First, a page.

FARFA’s objections and recommendations
FARFA lodged its opposition to ADT on many points:
First, ADT’s costs significantly outweigh its benefits. The USDA has failed to provide scientific support justifying these new regulations. Traceability is an unproven approach, particularly in light of the success of tuberculosis and brucellosis vaccination programs. When FARFA submitted a very specific list requesting solid facts and data to support the need for Animal Disease Traceability, the majority of the questions remained unanswered (which sounds either like a case of “We really don’t have the answers for that” or maybe even “If we ignore them they’ll go away”).
Second, FARFA maintains that the agency’s Regulatory Impact Analysis is significantly flawed and fails to properly address the costs of the proposed rules.
It’s an understatement that government agencies routinely and severely underestimate the costs and impact on those who are regulated. ADT is no exception. The agency is “encouraging the use of lower-cost technology” such as electronic ear tags, but the infrastructure and labor necessary to place tags on livestock is not as simple as it sounds. Range cattle are large, ornery, and generally not in the mood to be subdued in a chute and tagged. Indirect costs associated with this ruling may include the purchasing or construction of chutes, hiring additional labor, legal requirements to sale barns and veterinarians, vet charges and farm calls, and even increased insurance requirements for labor. This doesn’t even address the cost to the taxpayers for hiring personnel to manage an enormous computerized database of information.
The vast bulk of the cost associated with compliance will not fall on those who benefit the most from implementation. The costs will be born by producers and associated businesses (such as sale barns and veterinarians), but the benefits will be reaped by exporters and digital chip manufacturers — because, yes, the ear tags and leg bands favored under the current version of ADT contain NAIS-style RFID chips.
Third, FARFA believes many aspects of livestock production should be exempt. For instance, feeder cattle (cattle under 18 months of age) and poultry should be excluded to avoid harming producers and sales barns and to avoid problems like the impossible burden of having to band, re-band, and re-band birds — and report each banding — as their legs grow. Banding adult birds and obtaining Interstate Certificates of Veterinary Inspection (ICVIs) would likely cost more than the value of the bird. Dairy cattle should be better defined and those in small operations should be exempted and rules concerning horses should be simplified and made more clear. Currently, the ADT could be interpreted to mean that horse owners would have to get permission from every single state an animal passes through on the way to a rodeo or horse show.
FARFA also wants brands and tattoos officially recognized forms of identification, subject to states’ abilities to opt out. The proposed rule “downgrades brands to an unofficial form of identification,” notes Ms. McGeary. “Yet producers in brand states know that branding is an extremely reliable method for identifying animals.” And unlike ear tags, brands and tattoos are things an animal can’t lose. Additionally, removing brands and tattoos as official forms of identification could have ramifications on the legal and practical status of the animal. Also, FARFA maintains that cattle moving directly to slaughter should be identified with backtags, not ear tags. Backtags reduce stress on the animals, speed up efficiency, reduce hazards to workers, and cost less.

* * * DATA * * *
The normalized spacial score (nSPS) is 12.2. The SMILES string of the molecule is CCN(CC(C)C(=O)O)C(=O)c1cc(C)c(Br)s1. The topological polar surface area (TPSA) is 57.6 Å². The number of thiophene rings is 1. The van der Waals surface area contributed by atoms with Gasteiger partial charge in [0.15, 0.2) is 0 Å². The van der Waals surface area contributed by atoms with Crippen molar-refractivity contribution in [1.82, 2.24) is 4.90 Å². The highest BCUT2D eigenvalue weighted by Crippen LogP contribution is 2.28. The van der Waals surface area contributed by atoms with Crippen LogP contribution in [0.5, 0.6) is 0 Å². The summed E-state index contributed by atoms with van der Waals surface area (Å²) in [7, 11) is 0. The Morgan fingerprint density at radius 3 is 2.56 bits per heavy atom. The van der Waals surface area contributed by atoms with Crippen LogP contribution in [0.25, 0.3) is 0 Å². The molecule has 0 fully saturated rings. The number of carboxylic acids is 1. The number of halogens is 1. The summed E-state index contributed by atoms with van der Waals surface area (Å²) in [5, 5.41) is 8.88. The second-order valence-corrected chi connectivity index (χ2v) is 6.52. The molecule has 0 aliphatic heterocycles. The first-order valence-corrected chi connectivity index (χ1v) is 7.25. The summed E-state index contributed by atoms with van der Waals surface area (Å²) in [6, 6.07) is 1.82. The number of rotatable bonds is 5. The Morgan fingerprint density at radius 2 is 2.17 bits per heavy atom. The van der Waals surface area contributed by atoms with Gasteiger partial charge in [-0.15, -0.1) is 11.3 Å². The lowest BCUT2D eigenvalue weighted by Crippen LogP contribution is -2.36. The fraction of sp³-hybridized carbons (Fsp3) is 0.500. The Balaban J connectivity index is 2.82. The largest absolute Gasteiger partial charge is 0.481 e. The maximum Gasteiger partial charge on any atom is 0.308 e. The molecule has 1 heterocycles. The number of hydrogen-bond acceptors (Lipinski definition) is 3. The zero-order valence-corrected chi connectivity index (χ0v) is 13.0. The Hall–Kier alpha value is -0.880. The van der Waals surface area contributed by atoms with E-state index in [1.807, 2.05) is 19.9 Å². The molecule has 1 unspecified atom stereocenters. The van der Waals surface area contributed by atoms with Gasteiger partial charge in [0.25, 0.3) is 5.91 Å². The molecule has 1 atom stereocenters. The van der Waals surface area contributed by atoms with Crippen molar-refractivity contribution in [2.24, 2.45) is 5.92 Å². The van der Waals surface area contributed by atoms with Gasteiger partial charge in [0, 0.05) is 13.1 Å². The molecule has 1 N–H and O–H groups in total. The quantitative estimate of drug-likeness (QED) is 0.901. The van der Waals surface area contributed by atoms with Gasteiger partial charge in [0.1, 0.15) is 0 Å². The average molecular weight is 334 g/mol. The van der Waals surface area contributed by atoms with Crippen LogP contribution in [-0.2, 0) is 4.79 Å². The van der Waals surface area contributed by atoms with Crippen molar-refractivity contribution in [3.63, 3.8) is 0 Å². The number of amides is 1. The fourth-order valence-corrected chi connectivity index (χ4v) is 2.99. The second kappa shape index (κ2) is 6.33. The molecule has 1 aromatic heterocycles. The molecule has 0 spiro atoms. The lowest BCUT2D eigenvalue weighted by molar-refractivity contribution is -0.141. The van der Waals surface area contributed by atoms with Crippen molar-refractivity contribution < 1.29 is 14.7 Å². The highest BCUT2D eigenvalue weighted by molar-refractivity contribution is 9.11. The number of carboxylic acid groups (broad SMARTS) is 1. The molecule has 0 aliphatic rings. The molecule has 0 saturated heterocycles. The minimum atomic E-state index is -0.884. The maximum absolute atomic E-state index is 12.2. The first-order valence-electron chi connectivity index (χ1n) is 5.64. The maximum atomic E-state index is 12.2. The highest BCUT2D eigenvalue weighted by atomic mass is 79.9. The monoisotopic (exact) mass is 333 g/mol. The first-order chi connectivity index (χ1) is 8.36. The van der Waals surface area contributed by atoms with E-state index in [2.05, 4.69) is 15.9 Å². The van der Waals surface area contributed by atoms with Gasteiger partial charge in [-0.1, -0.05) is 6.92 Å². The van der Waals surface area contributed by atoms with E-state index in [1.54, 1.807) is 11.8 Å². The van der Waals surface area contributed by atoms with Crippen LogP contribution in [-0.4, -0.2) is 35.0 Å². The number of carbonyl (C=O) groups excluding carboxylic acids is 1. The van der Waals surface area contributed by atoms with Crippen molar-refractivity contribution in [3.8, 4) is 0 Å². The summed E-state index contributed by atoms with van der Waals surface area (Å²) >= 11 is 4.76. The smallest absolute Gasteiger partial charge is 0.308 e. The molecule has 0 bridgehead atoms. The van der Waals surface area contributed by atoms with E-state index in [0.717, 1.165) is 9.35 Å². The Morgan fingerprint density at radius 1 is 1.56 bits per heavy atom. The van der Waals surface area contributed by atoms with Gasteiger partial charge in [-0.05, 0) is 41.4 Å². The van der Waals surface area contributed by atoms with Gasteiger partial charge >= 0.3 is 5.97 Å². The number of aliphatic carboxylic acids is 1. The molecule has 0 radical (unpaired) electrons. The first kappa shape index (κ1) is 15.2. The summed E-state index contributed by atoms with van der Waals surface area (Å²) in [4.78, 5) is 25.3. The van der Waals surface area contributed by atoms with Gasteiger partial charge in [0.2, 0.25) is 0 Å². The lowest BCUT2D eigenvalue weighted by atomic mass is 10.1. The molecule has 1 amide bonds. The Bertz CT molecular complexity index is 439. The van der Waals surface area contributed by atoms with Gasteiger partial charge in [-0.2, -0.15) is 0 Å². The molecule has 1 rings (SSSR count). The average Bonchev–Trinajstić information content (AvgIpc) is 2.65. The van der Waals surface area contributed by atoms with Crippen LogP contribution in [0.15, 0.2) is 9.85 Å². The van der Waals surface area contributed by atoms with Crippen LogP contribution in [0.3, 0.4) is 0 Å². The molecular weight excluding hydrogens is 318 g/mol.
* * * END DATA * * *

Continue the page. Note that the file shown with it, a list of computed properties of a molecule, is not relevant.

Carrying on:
FARFA also suggested that the USDA reduce the record-keeping requirements to avoid imposing undue burdens on producers, veterinarians, state officials, and sale barns.
The proposed justification for the extra paperwork does not hold up under examination in “real world” situations. Vets and livestock sale barns would be required to keep records on cattle for five years, even though most of the cattle being documented will have already been consumed long before. This would create mountains of useless paperwork.
Costs to producers for veterinary services are likely to rise as well, since vets will need to pass the additional costs of regulatory paperwork on to the producers. And vets who specialize in large-animal care are already in short supply. (Trust me on this.)
Additionally, keep in mind one critical factor: Livestock owners who duck under the radar and refuse to tag their animals are far less likely to seek veterinary care when they encounter a health problem, because vets may be required to report them for noncompliance. The livestock owners could be subject to unspecified penalties. Clearly this is counterproductive if the USDA’s intent is to control disease.
FARFA also wants standards for using more than one form of official identification to be consistent and reasonable. Currently the proposed rule would prohibit — prohibit! — multiple official identification devices or methods on the same animal (with certain exceptions).
Personally, I find this extraordinary; and it demonstrates that those making the ruling are unfamiliar with the hands-on realities of livestock. The proposed ruling gives preference to electronic ear tags; but ear tags can be lost on a regular basis (trust me on this). That’s why additional identification such as brands and tattoos should be recognized and maintained.
FARFA identified many other problems. For instance, the proposed rule defines livestock as “all farm-raised animals.” Clearly this is vague and open to problems of interpretation. What about livestock (such as chickens or goats) raised in urban environments? What about farm-raised dogs bred for sale? Don’t laugh; these are serious issues that require specific definitions.
Finally, FARFA recommended that the proposed rule not be adopted at all until performance standards and evaluations have been determined.
“In effect,” notes FARFA, “the agency is asking producers to provide it with a ‘blank check,’ signing on to a program when the consequences are unknown. That blank check could be expensive. The agency has not accurately evaluated all of the direct and indirect costs of the proposed rule to producers and sale barns, such as the costs in time and potential injuries to both people and animals. In addition, the costs to States remain unknown, an issue of deep concern at a time when many State agencies are facing dramatic cuts to their budgets.”
Put on the brakes
Bottom line, FARFA is urging the USDA to identify the specific diseases of concern and analyze how to best address those diseases (including prevention measures) rather than continuing to push a one-size-fits-all tracking program with numerous built-in problems.